Complexity of the modern vehicle is radically different than it was even a few short years ago and new considerations for verifying proper electrical and mechanical operations is critical. Both insurance partners and OEM Certification programs are also demanding that users abide by better quality control practices. Insurance company DRP inspectors are quick to “write you up” for discrepancies on the estimates (work bid, not performed) and can have dramatic consequences to your relationship of trust, and your placement on the referral list.
I want to start out by helping redefine what quality control really means. To many, it is simply an inspection done after a vehicle repair is complete to ensure everything looks good before giving the vehicle back to the customer. The problem with this simplistic approach is that because the vehicle is already assembled, it is impossible to inspect hidden repairs and it becomes difficult to re-repair defects. A system that inspects repair quality during the repair process is much more desirable.
noun: quality control
- A system of maintaining standards in manufactured products by testing a sample of the output against the specification.
Based on this definition of quality control there two things I want to point out. First, in order to be successful with any quality assurance program it is imperative that first everyone knows what the quality standard is. The shop must make the time to properly define what is expected as a quality standard if it is to be met. Is the repaired panel straight? Has corrosion protection been applied? What is our standard for finishing out filler work? 80 grit, 180 grit?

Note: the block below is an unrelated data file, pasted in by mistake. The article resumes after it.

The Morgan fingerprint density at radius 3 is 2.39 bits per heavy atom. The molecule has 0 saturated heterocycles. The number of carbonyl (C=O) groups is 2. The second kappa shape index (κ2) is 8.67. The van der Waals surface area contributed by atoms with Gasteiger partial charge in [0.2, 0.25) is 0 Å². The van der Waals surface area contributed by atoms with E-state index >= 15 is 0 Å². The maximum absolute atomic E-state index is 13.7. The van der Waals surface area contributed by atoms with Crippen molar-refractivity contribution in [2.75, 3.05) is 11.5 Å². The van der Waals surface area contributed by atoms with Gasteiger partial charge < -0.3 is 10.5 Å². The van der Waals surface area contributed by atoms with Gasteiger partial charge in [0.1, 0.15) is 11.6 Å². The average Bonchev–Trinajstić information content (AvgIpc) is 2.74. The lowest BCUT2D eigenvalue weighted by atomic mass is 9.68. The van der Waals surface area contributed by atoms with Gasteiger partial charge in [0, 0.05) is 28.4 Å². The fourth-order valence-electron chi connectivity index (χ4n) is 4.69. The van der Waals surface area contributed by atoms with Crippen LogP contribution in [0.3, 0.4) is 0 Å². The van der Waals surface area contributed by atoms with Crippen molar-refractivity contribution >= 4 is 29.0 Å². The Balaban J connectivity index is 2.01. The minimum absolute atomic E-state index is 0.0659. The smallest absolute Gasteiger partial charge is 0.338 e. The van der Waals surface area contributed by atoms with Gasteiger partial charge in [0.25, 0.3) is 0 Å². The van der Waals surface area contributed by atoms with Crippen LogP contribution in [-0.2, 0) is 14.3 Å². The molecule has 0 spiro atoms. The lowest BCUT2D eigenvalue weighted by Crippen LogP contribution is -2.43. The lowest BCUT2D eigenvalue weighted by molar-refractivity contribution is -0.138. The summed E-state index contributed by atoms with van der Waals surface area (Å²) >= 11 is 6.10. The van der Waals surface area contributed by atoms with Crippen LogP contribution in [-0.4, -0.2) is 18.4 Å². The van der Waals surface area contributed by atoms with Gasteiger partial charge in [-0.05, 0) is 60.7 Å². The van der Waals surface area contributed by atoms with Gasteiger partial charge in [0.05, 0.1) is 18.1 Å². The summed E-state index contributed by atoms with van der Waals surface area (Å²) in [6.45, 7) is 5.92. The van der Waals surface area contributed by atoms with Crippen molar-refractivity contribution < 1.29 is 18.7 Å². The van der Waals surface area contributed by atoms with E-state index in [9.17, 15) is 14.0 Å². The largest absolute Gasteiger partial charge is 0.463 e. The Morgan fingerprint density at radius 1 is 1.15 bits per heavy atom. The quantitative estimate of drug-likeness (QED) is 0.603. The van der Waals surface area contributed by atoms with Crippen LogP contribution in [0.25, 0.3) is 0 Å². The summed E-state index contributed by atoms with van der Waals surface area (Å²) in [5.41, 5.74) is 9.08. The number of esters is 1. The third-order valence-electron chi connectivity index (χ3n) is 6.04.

Secondly, quality control is not only about the physical qualities of the repair, there are several other factors to meet if we are attempting to maintain the standards. For example, consider inspecting a vehicle for work bid, not performed (WBNP) at certain stages of repair. Check for parts and sublet status. Check also for diagnostic trouble codes at this stage. Addressing these considerations are quality control too.
The 6 Steps
The 6 step program I am sharing with you is used by many of my Elite clients and has proven to be highly effective.
Step 1 Vehicle Check-in
Quality also involves discovering what happened during the accident, what damage is related to the loss and which is prior. Another part of quality involves finding out how to best to communicate with the customer during the repair process and even how you expect to get paid when it’s finished. At this stage you are building quality into the customer experience and gaining valuable information to build quality into the actual repairs.
Step 2 Blueprint